(b) has made all superannuation contributions required to avoid any liability for a superannuation guarantee charge under the Superannuation Guarantee Charge Act 1992 (Cth).”

Example 2

To the best of the seller’s knowledge or awareness, the Company:

(a) has made when due all contributions to each superannuation fund that the Company is obliged to make or has voluntarily committed to make; and

(b) has made all superannuation contributions required to avoid any liability for a superannuation guarantee charge under the Superannuation Guarantee Charge Act 1992 (Cth).”

The first example is simply a bald statement of fact - the company has at all times complied with its superannuation obligations. In contrast, the second example is qualified by the seller’s awareness or knowledge.

Importance of distinction: employee v independent contractor

The distinction is a very important one in the case of superannuation obligations because a seller may genuinely regard its service providers as independent contractors, although on a correct characterisation of the law such persons may actually be employees. This is because the question of whether a service provider is an employee or independent contractor is a question of substance and not form. In other words, the fact that the contract with the service provider stipulates that they are contractors is not determinative of the legal position; they may still be employees as a matter of law, including for the purpose of superannuation obligations. Complicating this, the legal test involves balancing a number of circumstances of the relationship. This means that it’s often not easy to determine whether a person is a contractor or employee; it’s a question of fact and degree.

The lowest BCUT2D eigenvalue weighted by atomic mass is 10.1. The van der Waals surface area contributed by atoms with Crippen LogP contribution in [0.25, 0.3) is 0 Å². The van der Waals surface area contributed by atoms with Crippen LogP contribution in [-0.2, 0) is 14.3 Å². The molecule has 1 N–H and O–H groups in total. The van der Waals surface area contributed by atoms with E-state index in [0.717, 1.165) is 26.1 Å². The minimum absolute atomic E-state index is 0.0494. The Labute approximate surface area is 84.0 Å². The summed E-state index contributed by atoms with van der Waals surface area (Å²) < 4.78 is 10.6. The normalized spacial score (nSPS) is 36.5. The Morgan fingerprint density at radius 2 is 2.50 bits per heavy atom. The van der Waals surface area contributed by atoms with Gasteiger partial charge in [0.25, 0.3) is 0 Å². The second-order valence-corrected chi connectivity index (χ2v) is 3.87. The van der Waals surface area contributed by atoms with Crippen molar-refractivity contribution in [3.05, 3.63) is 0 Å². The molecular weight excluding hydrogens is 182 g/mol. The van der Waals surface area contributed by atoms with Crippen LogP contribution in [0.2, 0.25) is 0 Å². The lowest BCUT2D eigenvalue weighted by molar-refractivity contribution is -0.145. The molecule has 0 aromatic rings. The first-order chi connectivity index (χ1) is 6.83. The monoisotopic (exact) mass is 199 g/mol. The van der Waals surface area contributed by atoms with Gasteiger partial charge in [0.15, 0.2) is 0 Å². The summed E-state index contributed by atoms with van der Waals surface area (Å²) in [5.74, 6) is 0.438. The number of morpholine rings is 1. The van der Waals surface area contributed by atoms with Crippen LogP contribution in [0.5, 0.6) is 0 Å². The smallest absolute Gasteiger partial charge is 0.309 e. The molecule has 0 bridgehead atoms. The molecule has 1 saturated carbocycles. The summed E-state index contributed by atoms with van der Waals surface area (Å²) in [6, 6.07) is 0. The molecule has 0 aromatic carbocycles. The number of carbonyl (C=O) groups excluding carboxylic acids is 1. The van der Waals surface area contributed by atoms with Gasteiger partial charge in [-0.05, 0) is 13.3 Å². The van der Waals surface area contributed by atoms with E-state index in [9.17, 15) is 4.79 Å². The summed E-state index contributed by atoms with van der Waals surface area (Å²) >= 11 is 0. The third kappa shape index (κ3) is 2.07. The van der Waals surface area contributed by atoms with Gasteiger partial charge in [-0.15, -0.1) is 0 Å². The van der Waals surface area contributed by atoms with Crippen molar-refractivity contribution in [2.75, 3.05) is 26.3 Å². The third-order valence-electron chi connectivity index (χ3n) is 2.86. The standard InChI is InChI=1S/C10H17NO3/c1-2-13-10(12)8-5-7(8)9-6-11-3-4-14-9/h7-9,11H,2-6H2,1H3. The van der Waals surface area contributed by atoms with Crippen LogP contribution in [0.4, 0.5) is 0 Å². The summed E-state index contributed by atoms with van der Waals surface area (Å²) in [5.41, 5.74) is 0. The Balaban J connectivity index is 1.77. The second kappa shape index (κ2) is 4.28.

The difficulty in undertaking such a characterisation is seen in the decision of the Federal Court in 2011 in On Call Interpreters and Translators Agency Pty Ltd v Commissioner of Taxation (No 3) [2011] FCA 366. In this case the relationship between a company providing translating and interpreting services and the persons it engaged to provide the services to its clients was regarded as being that of employer and employee. On Call had previously acted on advice of the ATO since 1989 that such workers were independent contractors.